Friday lates: Pacific portraits - British artists, Pacific sitters and their impact on 18th century portraiture

Course Dates: 21/06/24
Time: 18:00 - 20:00
Location: Online
From Joshua Reynold's portrait of Omai to portraits made during the voyages of Captain James Cook, discover how encounters with Pacific Islanders changed the course of British eighteenth-century.
This course will be delivered online. See the ‘What is the course about?’ section in course details for more information.
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Friday lates: Pacific portraits - British artists, Pacific sitters and their impact on 18th century portraiture
  • Course Code: VB981
  • Dates: 21/06/24 - 21/06/24
  • Time: 18:00 - 20:00
  • Taught: Fri, Evening
  • Duration: 1 session
  • Location: Online

Course Code: VB981

Fri, eve, 21 Jun - 21 Jun '24

Duration: 1 session

Please note: We offer a wide variety of financial support to make courses affordable. Just visit our online Help Centre for more information on a range of topics including fees, online learning and FAQs.

What is the course about?

‘By far the most significant acquisition the National Portrait Gallery has ever made,’ is how the gallery’s director views their recent purchase of Joshua Reynolds’ painting Omai of the Friendly Islands (1776).

This lecture will consider the importance of Reynolds’s masterpiece. We will examine the life of its subject, Mai, as he is known to us today, the first Polynesian visitor to Britain. We will also look at the painting in relation to other portrayals of Pacific people from this time, particularly those made during the voyages of Captain James Cook and, after him, Captain Matthew Flinders. We will think about how and where these portraits were displayed, both in Britain and in the Pacific. As diplomatic gifts, what role did these works play in helping to strengthen relations between British and Pacific Island elites? What responses did they elicit? How did these encounters between British artists and Pacific sitters affect the course of eighteenth-century portrait painting more broadly?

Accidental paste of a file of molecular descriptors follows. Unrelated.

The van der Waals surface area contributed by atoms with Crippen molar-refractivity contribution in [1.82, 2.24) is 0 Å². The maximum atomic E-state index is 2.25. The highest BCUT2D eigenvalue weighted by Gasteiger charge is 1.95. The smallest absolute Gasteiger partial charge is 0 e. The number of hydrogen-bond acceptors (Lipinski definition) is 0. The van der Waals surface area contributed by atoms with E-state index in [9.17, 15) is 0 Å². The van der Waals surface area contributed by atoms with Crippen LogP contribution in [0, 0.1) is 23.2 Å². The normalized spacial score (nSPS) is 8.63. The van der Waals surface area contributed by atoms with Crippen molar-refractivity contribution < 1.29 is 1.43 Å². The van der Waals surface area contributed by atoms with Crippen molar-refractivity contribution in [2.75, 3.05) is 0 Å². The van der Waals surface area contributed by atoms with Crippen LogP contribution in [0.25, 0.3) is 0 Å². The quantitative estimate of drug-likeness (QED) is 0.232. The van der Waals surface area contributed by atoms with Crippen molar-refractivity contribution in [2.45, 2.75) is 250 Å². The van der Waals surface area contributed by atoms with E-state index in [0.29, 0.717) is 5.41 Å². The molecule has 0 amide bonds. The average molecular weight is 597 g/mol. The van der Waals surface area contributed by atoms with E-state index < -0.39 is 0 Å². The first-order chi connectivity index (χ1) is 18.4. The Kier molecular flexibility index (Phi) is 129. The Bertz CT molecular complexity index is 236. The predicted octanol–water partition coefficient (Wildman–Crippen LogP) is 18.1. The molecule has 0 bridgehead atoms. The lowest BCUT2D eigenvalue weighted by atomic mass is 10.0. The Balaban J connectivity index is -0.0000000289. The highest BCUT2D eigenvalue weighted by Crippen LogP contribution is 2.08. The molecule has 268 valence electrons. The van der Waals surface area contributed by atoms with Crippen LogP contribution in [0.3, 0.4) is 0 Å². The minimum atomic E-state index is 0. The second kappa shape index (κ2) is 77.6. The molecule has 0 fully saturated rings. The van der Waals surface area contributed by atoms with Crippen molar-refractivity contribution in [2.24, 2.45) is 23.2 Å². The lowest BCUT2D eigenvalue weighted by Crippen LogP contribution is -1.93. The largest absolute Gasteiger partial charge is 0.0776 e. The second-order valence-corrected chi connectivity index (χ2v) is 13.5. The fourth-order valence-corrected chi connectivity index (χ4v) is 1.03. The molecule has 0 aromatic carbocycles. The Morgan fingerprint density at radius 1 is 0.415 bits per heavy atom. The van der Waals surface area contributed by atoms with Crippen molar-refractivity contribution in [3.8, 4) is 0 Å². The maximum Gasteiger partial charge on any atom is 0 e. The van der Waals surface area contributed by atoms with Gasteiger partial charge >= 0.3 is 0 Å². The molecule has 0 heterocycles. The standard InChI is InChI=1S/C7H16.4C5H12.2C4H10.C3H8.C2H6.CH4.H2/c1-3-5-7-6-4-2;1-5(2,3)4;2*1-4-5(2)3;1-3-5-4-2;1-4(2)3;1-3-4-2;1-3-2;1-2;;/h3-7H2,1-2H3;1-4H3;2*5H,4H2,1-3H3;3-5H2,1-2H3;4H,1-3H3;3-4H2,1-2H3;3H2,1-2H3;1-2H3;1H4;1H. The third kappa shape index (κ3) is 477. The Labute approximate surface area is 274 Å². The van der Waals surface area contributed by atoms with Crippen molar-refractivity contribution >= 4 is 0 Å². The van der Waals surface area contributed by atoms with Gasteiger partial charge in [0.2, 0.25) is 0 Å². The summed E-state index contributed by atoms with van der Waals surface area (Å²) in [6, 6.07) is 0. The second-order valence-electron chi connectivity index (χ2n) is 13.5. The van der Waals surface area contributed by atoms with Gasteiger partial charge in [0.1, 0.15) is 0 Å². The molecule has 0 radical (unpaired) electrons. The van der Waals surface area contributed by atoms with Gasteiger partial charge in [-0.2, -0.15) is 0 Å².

This short course will be delivered by Dr Ben Pollitt. Ben Pollitt completed his PhD at UCL in 2020. His thesis looked at the Pacific images of John Webber, the artist who accompanied James Cook’s third voyage. He has been the recipient of a Postdoctoral Paul Mellon Fellowship and a Caird Research Fellowship at the National Maritime Museum. As well as teaching at City Lit, Ben is a lecturer at UCL and the Courtauld Institute of Art. His research focuses on sympathy, empire, and transoceanic encounters in the late eighteenth and early nineteenth centuries. His work has been published in several scholarly journals, including The Art Bulletin and Third Text. Ben is the co-editor of the ‘Decolonial Imaginaire’ forum for Third Text.

This is a live online course. You will need:
- Internet connection. The classes work best with Chrome.
- A computer with microphone and camera is best (e.g. a PC/laptop/iMac/MacBook), or a tablet/iPad/smart phone/iPhone if you don't have a computer.
- Earphones/headphones/speakers.
We will contact you with joining instructions before your course starts.

What will we cover?

- The biography of Mai, the Raiatean explorer.
- The history of Reynolds’s painting of him.
- An introduction to Georgian portraiture.
- An introduction to the art of Cook’s and Flinders’ voyages.

What will I achieve?
By the end of this course you should be able to...

- Understand how Reynolds’s portrait of Mai helped to advance his career as a portrait painter.
- Identify the works of the artists who accompanied the voyages of Captain James Cook and Captain Matthew Flinders.
- Discuss the extent to which portraiture is a genre that speaks across cultures and, if so, what power does it have to shape those cultures.

What level is the course and do I need any particular skills?

This course is open to all. You should be able to operate basic elements of Zoom, e.g. microphone, camera and log in.

How will I be taught, and will there be any work outside the class?

You will be taught with lecture and slide presentation. This course does not include an active discussion element, but there will be time for Q&A at the end of the session.

Are there any other costs? Is there anything I need to bring?

There are no additional costs.

When I've finished, what course can I do next?

Search for 'Friday Lates' to see all of the talks on offer in the coming year.

We’re sorry. We don’t have a bio ready for the tutor of this class at the moment, but we’re working on it! Watch this space.